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On Sunday, Metropole brings you a COVID-19 update from Prof. Dr. Florian Krammer, an Austrian virologist who works and teaches at the Icahn School of Medicine at Mount Sinai, New York City.

April 18, 2021

And again my weekly coronavirus update.

There have been 141 million official SARS-CoV-2 infections registered worldwide so far. Over 3,025,000 people have officially died from COVID-19. The international trend is unfortunately steeply upward at the moment. 884 million doses of vaccine have been administered so far (i.e., about 100 million per week worldwide at the moment).

The good news first.

Falling Numbers in Europe

In Europe, the numbers are dropping in many countries (France, Italy, Poland. Ukraine, Czechia, Romania, Bulgaria, Hungary, Serbia, Slovenia, Greece, Slovakia, Finland, Norway and also Austria). I hope we are over the hill, there. In Portugal, Great Britain and Denmark, case numbers are currently quite low and stable.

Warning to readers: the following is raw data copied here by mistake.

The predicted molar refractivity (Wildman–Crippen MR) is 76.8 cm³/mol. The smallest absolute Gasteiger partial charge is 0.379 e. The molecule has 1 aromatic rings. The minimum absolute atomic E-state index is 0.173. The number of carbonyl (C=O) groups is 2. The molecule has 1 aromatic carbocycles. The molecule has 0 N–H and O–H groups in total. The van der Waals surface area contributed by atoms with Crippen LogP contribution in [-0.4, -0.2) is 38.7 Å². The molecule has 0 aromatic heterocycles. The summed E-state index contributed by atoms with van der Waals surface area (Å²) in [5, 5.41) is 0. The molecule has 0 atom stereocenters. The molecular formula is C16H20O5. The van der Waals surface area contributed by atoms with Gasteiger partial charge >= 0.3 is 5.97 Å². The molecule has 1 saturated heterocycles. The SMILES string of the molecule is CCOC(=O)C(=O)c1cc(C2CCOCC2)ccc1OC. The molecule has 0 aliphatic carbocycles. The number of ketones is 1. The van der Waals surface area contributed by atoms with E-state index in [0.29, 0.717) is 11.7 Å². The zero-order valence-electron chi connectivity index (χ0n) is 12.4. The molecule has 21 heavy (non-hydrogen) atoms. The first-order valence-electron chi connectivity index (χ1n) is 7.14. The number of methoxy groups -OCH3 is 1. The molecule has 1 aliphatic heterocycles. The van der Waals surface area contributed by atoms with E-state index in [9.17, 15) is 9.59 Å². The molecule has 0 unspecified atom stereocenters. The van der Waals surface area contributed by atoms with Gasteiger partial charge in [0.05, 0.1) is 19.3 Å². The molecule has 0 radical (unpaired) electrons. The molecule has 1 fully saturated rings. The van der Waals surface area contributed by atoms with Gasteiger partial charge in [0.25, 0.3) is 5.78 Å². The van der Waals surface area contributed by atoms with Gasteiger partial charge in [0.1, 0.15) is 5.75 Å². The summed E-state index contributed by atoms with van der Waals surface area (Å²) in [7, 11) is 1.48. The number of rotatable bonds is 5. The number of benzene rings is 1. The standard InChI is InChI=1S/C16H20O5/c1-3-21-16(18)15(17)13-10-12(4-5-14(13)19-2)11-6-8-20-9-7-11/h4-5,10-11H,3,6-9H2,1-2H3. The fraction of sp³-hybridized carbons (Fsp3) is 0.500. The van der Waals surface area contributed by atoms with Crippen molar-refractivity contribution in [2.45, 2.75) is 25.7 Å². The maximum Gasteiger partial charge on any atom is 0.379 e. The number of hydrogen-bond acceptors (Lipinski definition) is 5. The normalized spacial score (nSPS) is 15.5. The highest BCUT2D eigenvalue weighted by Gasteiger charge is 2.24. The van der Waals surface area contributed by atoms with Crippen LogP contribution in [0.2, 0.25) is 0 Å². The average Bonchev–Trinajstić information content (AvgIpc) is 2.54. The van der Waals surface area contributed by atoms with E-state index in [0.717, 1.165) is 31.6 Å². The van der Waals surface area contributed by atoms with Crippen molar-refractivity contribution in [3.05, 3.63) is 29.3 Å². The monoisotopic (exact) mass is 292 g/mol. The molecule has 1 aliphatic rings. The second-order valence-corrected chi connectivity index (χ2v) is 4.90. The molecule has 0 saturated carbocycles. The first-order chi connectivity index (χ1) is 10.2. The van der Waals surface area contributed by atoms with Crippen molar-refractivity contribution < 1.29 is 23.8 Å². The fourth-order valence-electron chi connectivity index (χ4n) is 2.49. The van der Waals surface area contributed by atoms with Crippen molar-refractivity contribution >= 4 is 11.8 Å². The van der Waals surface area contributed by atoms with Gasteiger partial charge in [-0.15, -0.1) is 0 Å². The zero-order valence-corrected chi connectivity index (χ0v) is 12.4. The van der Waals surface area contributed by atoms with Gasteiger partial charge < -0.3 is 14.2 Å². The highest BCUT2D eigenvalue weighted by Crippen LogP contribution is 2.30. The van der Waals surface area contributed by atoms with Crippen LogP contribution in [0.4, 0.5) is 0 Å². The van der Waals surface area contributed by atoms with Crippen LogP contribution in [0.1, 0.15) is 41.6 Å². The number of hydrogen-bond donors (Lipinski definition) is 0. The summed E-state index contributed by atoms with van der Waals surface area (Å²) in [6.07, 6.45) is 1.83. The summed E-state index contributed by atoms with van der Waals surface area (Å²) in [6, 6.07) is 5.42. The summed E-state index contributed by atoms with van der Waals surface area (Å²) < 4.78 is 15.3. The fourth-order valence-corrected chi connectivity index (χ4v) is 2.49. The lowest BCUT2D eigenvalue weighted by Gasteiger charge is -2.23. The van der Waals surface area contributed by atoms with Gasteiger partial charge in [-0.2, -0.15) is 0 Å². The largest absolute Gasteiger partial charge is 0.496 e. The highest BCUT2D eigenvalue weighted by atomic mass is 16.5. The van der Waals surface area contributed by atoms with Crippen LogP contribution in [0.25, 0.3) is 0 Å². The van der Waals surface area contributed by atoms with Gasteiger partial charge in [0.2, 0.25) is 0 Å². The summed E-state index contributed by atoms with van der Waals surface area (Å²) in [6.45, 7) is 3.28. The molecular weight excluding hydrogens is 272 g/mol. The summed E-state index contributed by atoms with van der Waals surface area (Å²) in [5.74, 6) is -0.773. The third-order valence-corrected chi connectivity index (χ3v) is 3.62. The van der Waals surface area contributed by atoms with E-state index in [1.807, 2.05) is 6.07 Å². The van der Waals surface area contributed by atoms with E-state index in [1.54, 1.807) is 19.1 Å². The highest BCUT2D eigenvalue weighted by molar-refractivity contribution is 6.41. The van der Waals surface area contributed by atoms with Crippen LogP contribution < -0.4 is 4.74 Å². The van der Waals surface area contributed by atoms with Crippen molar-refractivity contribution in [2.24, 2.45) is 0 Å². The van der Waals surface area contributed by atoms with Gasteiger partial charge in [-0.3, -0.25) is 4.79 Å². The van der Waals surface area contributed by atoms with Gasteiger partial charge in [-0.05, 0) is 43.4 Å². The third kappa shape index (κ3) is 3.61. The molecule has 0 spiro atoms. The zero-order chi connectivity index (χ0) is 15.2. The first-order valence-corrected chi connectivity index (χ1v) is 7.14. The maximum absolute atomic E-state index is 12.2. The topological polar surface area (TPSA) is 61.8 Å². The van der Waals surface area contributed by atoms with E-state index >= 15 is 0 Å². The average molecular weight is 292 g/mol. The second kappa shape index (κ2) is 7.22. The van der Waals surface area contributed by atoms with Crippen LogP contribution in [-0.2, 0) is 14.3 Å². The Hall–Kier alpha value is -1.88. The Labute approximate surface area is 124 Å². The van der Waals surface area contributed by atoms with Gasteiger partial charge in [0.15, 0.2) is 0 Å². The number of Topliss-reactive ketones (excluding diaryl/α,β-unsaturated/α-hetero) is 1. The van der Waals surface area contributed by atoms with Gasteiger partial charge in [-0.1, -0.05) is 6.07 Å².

However, in some countries, case numbers are still going up or the peak seems not to be reached yet (Germany, Spain, Croatia, Netherlands, Sweden, Switzerland etc.). But basically the outlook is optimistic. Maybe that’s it soon. I still hope for a seasonal effect that, combined with more and more vaccinations, will end the story.

Cautionary Optimistic for the US, Strong Waves in Canada & South America

Despite slight increases in cases, the US still looks surprisingly good. The problem children here are Michigan and parts of Texas, with the rest of the country I am quite happy. It looks like we’re winning the race between virus and vaccines here at the moment. Canada is in the middle of a pretty strong wave, unfortunately. Cases in Mexico are still on the way down, so it looks good.

Central America is doing OK. However, almost all of South America is in a strong fall wave. The situation in Brazil is drastic, although they seem to have a slight downward trend in terms of infections.

Troubles and Rising Case Numbers in Asia

In Asia, things are not looking so rosy at the moment, either. India seems to show exponential growth, with many sad records in the last week. The neighboring countries, Pakistan and Bangladesh, seem to be over the crest of the wave, but in India there is still no turnaround to be seen, on the contrary.